I remember having this silly idea he might come to the hospital where I was.  With a sabre cut, I suppose, and a bandage around his head.  Or shot through the shoulder.  Something  picturesque.
This is the picturesque front, I said.  
Yes, she said.  People cant realize what France is like.  If they did, it couldnt all go on.  He didnt have a sabre cut.  They blew him all to bits. (20)
Catherines pathetic ideal of a picturesque rendezvous is also the majority mentality at the time.  Her realization of the cruel truth is but a glimpse of the futile art of war and life. Yet, even though it appears that she, who ultimately represents all of society in this scene, realizes this truth, she in fact is ignorant to it many times throughout the novel.  
The novel is terrorized by the overlaying tone of the harsh nihilism.  Belief in nihilism is the melancholy view in which there is no point to life, and faith in nothing.  This tone is best portrayed in the agony of Henry when questioned about his desires for the war by the priest.  
I had hoped for something .
Defeat?
No. Something more.
There isnt anything more.  Except victory.  It may be worse.
I hoped for a long time for victory.
Me too.
Now I dont know.
It has to be one or the other.
I dont believe in victory any more.
I dont . But I dont believe in defeat.  Though it may be better.
What do you believe in?
In sleep, I said.  He stood up.
I am very sorry to have stayed so long.  But I like so to talk with you.
It is very nice to talk again.  I said that about sleeping, meaning nothing. (179)
As the dismal priest describes his lack of faith on the side of victory, the irony of the passage is increased when Henry confronts his nihilistic ways with the priest who represents the opposite.  His belief in sleep is more like his morbid belief in death as the only escape, while the priest sadly believes, but just not in victory.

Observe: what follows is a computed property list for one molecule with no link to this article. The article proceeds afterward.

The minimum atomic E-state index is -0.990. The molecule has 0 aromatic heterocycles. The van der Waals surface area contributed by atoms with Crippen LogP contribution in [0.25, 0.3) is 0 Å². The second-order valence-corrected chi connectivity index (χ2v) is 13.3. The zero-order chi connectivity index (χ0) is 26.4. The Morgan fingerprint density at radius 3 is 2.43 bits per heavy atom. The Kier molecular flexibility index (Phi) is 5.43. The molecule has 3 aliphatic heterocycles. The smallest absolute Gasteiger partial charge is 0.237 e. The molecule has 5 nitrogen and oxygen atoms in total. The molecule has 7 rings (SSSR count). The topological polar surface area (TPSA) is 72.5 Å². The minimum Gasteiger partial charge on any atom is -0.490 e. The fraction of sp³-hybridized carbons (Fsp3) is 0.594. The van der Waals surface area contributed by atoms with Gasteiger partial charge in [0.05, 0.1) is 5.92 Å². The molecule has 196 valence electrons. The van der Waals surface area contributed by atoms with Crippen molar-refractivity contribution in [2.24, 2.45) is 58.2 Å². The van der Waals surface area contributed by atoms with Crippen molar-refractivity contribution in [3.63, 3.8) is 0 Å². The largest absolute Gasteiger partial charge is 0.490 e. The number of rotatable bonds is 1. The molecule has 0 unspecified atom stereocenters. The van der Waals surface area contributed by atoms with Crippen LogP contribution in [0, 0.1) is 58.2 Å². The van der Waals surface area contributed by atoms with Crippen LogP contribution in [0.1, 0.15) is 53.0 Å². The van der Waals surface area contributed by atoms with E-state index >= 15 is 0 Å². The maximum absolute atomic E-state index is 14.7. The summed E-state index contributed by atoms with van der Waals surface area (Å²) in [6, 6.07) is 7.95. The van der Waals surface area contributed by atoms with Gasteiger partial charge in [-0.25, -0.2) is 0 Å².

Even the little ray of hope in the end is lost.  One may think that there is something to keep going for, yet as this novel proves, that truly all, including love is futile.  This is the Romeo and Juliet dynamo that has been analyzed by many critics, and even the author himself.  The ignorant, yet lovable Catherines death is truly the breaking of the last string holding off the nihilistic darkness.  As Henry says, it was like saying good-by to a statue.  After a while I went out and left the hospital and walked back to the hotel in the rain (332).  Sadly, her deceased corpse, reminds him of those marble bust which where so cold they reminded him of a cemetery.  Henrys true birth of total nihilism and fultilism is born when the one single light of hope and faith in his life is swept away to the sleep.  The one thing that kept him going, the shimmering light of dear Catherine and the promise of a child and hope of a happy life together, all fades into the rain.  The most ironically depressing part is that this was the price you paid for sleeping together (320). And that the death of Catherine was caused by the child, which in turn was caused by Henry.
Throughout the novel, the reoccurring theme of futile hope, all comes down to the same thing.  Its the picturesque war; its the realization of escape through sleep; its the vain love.  They all point to one thing; nothing.  It is the reinforcement of fatalism and nihilism through this tragedy which ... more

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  • H: Two big hearted river H: Two big hearted river Two big hearted river Of the stories on the syllabus the one that I most closely related to was The Big Two-Hearted River by Earnest Hemmingway. During my first reading of this story it was the setting and the action of the main character Nick Adams that I connected with. Reading the opening sentences, grand visions of my childhood danced through my head. The story took me back to happy times of summers spent alone with my grandfather in the mountains of West Virginia. Like Nick, the campi...
  • E: Earnest Hemingway E: Earnest Hemingway Earnest Hemingway Earnest Hemingway Earnest Miller Hemingway was born in Oak Park Illinois. After graduating from high school, he got a job at a paper called Kansas City Star . Hemingway continually tried to enter the military, but his messed up eye, hindered this task. Hemingway had managed to get a job driving an American Red Cross ambulance. During this expedition, he was injured and hospitalized. Hemingway had an crush for a particular nurse at that hospital, her name was Agnes von Kurowsky....